Air France crash prompts spam, malware outbreak

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As expected, spammers and malware writers are trying to cash in on the Air France disaster.

Spammers have begun falsely promising news on the Air France crash as a way of tricking recipients into opening messages promoting Canadian pharmacy products.

Junk mailers this week began pushing a new campaign that included subject headings such as "Last seconds of plane" or "A-330 blackbox record" as a means of enticing users into opening the emails. If they did, users were met with messages pushing discounted drugs, such as Viagra and Tamiflu.

"As usual, these spammers are disrespectful and do not hesitate to use the most shocking events to promote their shady businesses," Francois Paget, a McAfee senior virus research engineer, wrote Thursday on the Avert Labs blog.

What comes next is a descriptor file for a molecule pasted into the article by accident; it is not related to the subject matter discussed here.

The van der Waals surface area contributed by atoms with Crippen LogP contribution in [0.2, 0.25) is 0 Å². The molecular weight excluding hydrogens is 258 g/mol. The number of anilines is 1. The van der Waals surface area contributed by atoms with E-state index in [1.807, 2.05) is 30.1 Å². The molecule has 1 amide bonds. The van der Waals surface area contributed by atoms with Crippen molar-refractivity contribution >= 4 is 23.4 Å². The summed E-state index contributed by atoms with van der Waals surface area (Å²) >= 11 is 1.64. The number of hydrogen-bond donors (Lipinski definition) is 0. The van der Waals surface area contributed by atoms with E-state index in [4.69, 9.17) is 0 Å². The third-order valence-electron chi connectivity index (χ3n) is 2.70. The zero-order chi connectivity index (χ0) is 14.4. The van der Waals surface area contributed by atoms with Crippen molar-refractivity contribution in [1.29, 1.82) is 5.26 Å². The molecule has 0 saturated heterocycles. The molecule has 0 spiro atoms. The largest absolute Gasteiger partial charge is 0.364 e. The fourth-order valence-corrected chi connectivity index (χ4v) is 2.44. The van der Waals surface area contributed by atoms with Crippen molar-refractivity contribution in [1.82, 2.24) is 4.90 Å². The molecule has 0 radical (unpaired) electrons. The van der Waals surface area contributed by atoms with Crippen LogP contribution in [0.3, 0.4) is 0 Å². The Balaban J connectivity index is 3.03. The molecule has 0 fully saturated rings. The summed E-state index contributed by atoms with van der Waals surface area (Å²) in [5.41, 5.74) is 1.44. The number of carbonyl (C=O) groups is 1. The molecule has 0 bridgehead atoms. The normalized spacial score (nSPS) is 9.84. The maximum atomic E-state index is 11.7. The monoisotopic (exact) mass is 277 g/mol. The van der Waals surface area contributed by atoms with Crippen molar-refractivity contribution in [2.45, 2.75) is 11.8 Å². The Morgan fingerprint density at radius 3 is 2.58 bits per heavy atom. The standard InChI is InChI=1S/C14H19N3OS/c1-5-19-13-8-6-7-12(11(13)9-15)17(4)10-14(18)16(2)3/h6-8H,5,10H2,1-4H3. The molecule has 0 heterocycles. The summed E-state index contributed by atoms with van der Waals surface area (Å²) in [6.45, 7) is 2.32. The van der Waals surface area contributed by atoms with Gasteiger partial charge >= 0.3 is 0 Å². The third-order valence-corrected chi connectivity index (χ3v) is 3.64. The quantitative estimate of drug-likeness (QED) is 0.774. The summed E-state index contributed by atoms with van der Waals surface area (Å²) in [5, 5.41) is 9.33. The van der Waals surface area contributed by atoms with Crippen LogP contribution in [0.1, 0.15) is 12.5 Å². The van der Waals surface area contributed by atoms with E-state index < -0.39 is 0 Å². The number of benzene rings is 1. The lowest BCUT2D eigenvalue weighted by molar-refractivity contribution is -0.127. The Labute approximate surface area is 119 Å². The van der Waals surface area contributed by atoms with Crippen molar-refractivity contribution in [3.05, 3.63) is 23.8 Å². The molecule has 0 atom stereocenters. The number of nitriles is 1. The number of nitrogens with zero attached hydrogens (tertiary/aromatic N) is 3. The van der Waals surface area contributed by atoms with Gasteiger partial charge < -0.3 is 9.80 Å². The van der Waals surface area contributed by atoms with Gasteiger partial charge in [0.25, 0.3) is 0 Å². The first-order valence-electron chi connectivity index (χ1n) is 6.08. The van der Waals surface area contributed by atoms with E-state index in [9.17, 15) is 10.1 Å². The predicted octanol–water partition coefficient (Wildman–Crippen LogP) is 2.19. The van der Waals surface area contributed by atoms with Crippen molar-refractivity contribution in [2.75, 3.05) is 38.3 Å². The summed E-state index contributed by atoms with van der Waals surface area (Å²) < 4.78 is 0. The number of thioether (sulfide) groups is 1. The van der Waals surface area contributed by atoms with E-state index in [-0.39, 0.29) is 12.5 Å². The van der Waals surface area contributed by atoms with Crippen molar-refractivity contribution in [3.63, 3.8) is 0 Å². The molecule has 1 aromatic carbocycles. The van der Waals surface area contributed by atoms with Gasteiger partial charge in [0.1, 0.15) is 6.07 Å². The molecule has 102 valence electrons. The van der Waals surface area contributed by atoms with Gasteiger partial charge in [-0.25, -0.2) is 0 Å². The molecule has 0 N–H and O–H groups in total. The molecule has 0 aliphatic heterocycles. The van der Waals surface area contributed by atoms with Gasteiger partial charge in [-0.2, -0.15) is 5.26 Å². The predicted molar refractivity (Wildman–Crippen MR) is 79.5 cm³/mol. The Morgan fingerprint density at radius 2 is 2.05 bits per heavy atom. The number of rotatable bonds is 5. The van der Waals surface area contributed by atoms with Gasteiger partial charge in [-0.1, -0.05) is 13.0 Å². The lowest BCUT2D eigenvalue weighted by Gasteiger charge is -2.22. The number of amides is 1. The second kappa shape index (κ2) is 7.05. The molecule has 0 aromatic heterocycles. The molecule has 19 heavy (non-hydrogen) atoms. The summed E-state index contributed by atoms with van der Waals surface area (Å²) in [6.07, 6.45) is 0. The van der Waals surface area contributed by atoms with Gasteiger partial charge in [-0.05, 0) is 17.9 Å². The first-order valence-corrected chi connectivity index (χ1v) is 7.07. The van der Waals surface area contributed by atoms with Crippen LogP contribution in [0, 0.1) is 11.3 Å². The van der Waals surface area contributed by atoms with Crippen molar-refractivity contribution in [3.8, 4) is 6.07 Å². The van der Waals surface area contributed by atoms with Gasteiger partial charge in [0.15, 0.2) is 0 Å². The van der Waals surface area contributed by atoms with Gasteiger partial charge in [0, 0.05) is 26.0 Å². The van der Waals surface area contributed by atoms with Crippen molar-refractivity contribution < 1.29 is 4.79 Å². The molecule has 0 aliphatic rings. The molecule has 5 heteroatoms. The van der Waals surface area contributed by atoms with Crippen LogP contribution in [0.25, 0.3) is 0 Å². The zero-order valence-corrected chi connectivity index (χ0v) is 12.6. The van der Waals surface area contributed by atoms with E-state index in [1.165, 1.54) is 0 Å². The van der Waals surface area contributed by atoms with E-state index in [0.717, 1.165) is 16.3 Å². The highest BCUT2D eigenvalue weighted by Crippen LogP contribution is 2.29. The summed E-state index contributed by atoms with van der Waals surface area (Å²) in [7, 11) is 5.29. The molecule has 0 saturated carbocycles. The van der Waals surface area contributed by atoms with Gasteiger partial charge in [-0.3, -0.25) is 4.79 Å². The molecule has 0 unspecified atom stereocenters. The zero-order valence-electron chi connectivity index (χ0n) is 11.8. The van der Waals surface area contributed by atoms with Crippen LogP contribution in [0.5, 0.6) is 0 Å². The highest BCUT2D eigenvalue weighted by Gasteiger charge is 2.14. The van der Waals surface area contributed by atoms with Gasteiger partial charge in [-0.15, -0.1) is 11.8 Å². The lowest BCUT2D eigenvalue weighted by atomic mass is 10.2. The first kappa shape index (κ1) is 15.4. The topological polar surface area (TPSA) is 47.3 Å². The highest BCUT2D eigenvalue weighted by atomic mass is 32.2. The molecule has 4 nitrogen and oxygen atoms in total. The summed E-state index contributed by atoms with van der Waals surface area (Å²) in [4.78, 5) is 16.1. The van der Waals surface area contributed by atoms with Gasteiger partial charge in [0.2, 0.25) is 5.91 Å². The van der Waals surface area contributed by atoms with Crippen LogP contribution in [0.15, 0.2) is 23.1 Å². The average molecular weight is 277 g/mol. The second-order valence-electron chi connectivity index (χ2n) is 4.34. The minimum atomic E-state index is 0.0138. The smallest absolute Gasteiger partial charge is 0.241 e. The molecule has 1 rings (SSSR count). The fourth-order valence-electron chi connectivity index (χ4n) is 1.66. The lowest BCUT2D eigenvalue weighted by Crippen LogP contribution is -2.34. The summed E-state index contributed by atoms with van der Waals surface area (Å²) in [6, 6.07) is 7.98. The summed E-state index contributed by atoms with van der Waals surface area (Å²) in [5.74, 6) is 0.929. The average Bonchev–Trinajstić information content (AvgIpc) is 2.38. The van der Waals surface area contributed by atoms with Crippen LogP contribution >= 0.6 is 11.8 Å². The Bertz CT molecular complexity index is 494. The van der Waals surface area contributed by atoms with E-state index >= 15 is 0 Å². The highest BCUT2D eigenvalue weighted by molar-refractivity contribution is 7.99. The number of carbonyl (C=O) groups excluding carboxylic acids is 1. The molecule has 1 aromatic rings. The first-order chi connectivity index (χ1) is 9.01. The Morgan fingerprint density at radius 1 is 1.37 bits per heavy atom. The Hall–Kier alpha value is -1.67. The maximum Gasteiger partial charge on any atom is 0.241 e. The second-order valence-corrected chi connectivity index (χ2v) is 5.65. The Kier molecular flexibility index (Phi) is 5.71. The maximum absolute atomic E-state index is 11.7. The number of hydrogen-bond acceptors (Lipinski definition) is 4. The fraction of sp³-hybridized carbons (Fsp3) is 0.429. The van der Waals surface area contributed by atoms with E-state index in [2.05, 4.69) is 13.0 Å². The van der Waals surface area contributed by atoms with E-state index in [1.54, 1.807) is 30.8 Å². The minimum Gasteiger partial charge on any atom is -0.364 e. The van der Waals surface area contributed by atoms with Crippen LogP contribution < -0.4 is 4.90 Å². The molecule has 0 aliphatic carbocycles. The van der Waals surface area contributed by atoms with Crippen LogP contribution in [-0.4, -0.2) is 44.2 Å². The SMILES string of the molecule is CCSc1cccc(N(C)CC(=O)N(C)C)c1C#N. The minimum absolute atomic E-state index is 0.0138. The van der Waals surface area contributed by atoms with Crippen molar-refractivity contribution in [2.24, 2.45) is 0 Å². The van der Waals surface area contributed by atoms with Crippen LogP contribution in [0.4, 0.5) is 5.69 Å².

Not all of the emails using Air France as a hook are as benign. Websense researchers said Thursday that they have detected a Portuguese spam campaign claiming to include links to videos from the crash site, but the links actually lead to a trojan downloader.

Air France Flight 447 crashed on May 31 en route from Rio de Janeiro to Paris, killing all 228 people on board, making it the worst air disaster since 2001.

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